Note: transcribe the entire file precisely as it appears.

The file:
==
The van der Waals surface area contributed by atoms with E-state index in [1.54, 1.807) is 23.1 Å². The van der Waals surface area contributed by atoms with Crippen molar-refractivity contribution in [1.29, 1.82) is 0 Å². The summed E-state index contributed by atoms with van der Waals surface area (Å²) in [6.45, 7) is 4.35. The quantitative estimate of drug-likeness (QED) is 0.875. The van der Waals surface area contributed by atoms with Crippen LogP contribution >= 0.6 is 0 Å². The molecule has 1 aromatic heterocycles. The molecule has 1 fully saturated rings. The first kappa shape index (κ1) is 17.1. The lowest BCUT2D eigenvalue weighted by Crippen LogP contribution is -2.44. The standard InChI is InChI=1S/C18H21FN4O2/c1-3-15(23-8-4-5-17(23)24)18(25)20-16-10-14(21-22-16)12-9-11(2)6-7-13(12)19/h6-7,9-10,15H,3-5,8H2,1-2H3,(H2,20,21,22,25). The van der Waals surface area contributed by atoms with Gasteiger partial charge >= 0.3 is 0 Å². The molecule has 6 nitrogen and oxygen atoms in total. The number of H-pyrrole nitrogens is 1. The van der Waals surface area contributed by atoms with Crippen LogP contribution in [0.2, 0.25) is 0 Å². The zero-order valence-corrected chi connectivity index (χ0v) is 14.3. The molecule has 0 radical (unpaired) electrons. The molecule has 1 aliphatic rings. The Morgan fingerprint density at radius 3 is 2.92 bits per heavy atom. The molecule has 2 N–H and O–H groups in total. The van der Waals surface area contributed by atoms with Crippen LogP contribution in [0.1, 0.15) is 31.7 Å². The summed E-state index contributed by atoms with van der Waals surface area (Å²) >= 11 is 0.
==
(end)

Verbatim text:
The van der Waals surface area contributed by atoms with E-state index in [1.54, 1.807) is 23.1 Å². The van der Waals surface area contributed by atoms with Crippen molar-refractivity contribution in [1.29, 1.82) is 0 Å². The summed E-state index contributed by atoms with van der Waals surface area (Å²) in [6.45, 7) is 4.35. The quantitative estimate of drug-likeness (QED) is 0.875. The van der Waals surface area contributed by atoms with Crippen LogP contribution >= 0.6 is 0 Å². The molecule has 1 aromatic heterocycles. The molecule has 1 fully saturated rings. The first kappa shape index (κ1) is 17.1. The lowest BCUT2D eigenvalue weighted by Crippen LogP contribution is -2.44. The standard InChI is InChI=1S/C18H21FN4O2/c1-3-15(23-8-4-5-17(23)24)18(25)20-16-10-14(21-22-16)12-9-11(2)6-7-13(12)19/h6-7,9-10,15H,3-5,8H2,1-2H3,(H2,20,21,22,25). The van der Waals surface area contributed by atoms with Gasteiger partial charge >= 0.3 is 0 Å². The molecule has 6 nitrogen and oxygen atoms in total. The number of H-pyrrole nitrogens is 1. The van der Waals surface area contributed by atoms with Crippen LogP contribution in [0.2, 0.25) is 0 Å². The zero-order valence-corrected chi connectivity index (χ0v) is 14.3. The molecule has 0 radical (unpaired) electrons. The molecule has 1 aliphatic rings. The Morgan fingerprint density at radius 3 is 2.92 bits per heavy atom. The molecule has 2 N–H and O–H groups in total. The van der Waals surface area contributed by atoms with Crippen LogP contribution in [0.1, 0.15) is 31.7 Å². The summed E-state index contributed by atoms with van der Waals surface area (Å²) >= 11 is 0.